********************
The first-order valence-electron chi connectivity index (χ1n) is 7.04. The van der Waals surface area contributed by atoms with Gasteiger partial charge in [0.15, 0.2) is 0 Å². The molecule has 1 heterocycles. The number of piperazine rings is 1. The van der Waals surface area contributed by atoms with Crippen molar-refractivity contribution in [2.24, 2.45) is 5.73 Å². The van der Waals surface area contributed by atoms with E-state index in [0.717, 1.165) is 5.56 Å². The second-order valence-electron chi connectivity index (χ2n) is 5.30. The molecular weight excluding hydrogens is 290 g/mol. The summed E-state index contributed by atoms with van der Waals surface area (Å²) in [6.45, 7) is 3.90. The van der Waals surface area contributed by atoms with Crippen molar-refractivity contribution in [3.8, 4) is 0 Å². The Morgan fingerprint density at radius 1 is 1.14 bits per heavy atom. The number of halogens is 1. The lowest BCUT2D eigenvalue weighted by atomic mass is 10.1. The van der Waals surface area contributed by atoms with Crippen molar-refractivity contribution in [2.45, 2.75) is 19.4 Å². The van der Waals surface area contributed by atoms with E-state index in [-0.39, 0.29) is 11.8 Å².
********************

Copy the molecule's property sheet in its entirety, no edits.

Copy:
The first-order valence-electron chi connectivity index (χ1n) is 7.04. The van der Waals surface area contributed by atoms with Gasteiger partial charge in [0.15, 0.2) is 0 Å². The molecule has 1 heterocycles. The number of piperazine rings is 1. The van der Waals surface area contributed by atoms with Crippen molar-refractivity contribution in [2.24, 2.45) is 5.73 Å². The van der Waals surface area contributed by atoms with E-state index in [0.717, 1.165) is 5.56 Å². The second-order valence-electron chi connectivity index (χ2n) is 5.30. The molecular weight excluding hydrogens is 290 g/mol. The summed E-state index contributed by atoms with van der Waals surface area (Å²) in [6.45, 7) is 3.90. The van der Waals surface area contributed by atoms with Crippen molar-refractivity contribution in [3.8, 4) is 0 Å². The Morgan fingerprint density at radius 1 is 1.14 bits per heavy atom. The number of halogens is 1. The lowest BCUT2D eigenvalue weighted by atomic mass is 10.1. The van der Waals surface area contributed by atoms with Crippen molar-refractivity contribution in [2.45, 2.75) is 19.4 Å². The van der Waals surface area contributed by atoms with E-state index in [-0.39, 0.29) is 11.8 Å².